Artist: Omar Sosa & Seckou Keita
Album: Transparent Water
Genre: World Fusion, Ethnic Jazz
Quality: mp3, 320 kbps
In The Forest (5:14)
Black Dream (5:24)
Another Prayer (5:13)
Oni Yalorde (3:53)
Peace Keeping (4:48)
Moro Yeye (4:36)
Cuban Pianist Omar Sosa and Senegalese kora player and vocalist Seckou Keita have assembled an extraordinary album seamlessly melding Latin American and West African music. Additional guest instrumentalists bring with them a host of other sounds predominantly emanating from the Far East. The koto is a traditional Japanese stringed instrument whilst the sheng is a Chinese mouth-blown free reed instrument consisting of vertical pipes. The bawu is a Chinese wind instrument and the geomungo is a traditional Korean type of zither. Notwithstanding that the kora is one of the main instruments on the album, it would have been useful to map every instrument played to their respective tracks, since presumably only listeners with expert knowledge would have been in a position to recognise all of them. But this is a very minor quibble and on an impressionistic level doesn’t in any way detract from the appreciation of the music.
“Dary” sets out the template for the ensuing tracks on this extraordinary album. There’s a gentle rhythm which underscores the subtle melodies and there’s a fantastic balance between the potentially overwhelming piano (which it never becomes) and fragility of the stringed instruments. There’s even a faintly perceptible sound of running water, in recognition of the record’s name. This delicateness is continued with the languid “In The Forest” the kora and piano punctuated only by the tintinnabulation of a finger cymbal and silence.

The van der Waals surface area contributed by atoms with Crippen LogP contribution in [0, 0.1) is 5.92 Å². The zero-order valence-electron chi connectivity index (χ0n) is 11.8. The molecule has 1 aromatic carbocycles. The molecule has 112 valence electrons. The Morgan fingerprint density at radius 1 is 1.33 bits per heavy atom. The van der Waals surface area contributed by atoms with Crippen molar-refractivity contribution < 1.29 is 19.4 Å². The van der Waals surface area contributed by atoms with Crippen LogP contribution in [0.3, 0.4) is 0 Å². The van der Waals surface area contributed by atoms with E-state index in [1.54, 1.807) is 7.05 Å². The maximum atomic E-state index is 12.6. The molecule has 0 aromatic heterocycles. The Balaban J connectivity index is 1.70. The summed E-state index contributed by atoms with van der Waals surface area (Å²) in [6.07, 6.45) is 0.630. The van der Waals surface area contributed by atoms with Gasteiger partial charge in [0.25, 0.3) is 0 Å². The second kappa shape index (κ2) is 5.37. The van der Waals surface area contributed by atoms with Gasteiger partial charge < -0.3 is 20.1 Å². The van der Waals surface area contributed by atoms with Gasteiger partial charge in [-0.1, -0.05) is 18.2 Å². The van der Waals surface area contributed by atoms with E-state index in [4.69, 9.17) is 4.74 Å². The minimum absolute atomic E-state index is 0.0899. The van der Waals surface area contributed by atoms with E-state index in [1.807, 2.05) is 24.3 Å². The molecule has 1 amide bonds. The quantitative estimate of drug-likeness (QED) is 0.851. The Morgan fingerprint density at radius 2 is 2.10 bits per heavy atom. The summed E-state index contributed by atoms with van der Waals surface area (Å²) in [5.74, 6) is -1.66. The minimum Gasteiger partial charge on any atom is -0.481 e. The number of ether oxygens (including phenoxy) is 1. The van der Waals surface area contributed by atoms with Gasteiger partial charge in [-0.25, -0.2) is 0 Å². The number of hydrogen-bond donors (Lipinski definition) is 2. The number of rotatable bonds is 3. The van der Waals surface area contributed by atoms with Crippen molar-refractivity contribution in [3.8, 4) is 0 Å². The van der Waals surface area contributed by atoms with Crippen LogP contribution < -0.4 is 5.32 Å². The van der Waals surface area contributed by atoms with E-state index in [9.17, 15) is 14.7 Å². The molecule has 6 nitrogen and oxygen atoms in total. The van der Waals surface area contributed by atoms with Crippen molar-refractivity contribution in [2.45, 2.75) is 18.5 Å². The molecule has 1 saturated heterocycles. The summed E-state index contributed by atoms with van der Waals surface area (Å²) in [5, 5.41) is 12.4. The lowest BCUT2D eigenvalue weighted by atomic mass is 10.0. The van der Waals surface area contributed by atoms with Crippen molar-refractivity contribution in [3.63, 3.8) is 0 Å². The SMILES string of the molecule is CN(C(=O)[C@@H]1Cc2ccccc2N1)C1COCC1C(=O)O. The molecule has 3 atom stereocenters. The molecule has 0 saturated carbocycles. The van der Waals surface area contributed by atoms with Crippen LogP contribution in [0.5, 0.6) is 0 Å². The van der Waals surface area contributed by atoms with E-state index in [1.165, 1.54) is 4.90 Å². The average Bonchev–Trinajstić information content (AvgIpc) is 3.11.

“Mining-Nah” evinces a foot-tapping quality, the piano and kora merging inextricably and embellished by winsome vocals. “Tama-Tama” is characterised by pulsating percussion, harmonic vocals and an enchanting, memorable tune. “Another Prayer” elevates the set into transcendental territory whereas the Latin-esque rhythmic pulse of “Fatiliku” permeates the sung melody and crucially there’s the added bonus of a playful, repeated quote from the famous Cuban song “El Manisero” otherwise known as the famous “The Peanut Vendor” which underpins the whole piece.
“Peace Keeping” is permeated by erratic swathes of bluesy piano whilst the dulcet “Moro Yeye” evokes a feeling of the rainforest. The profound serenity of the album is encapsulated in all its numbers but perhaps never more so than in “Recaredo 1993.” The subtlety of “Thiossane” too seems to symbolise the fragile skein of notes that unites the musicality of two continents, the kora and piano mesmerically intertwining. This epitome of World music is, as suggested by its title, perfectly limpid and even evanescent, its constituent elements rapidly passing through like cirrus clouds.
By ROGER FARBEY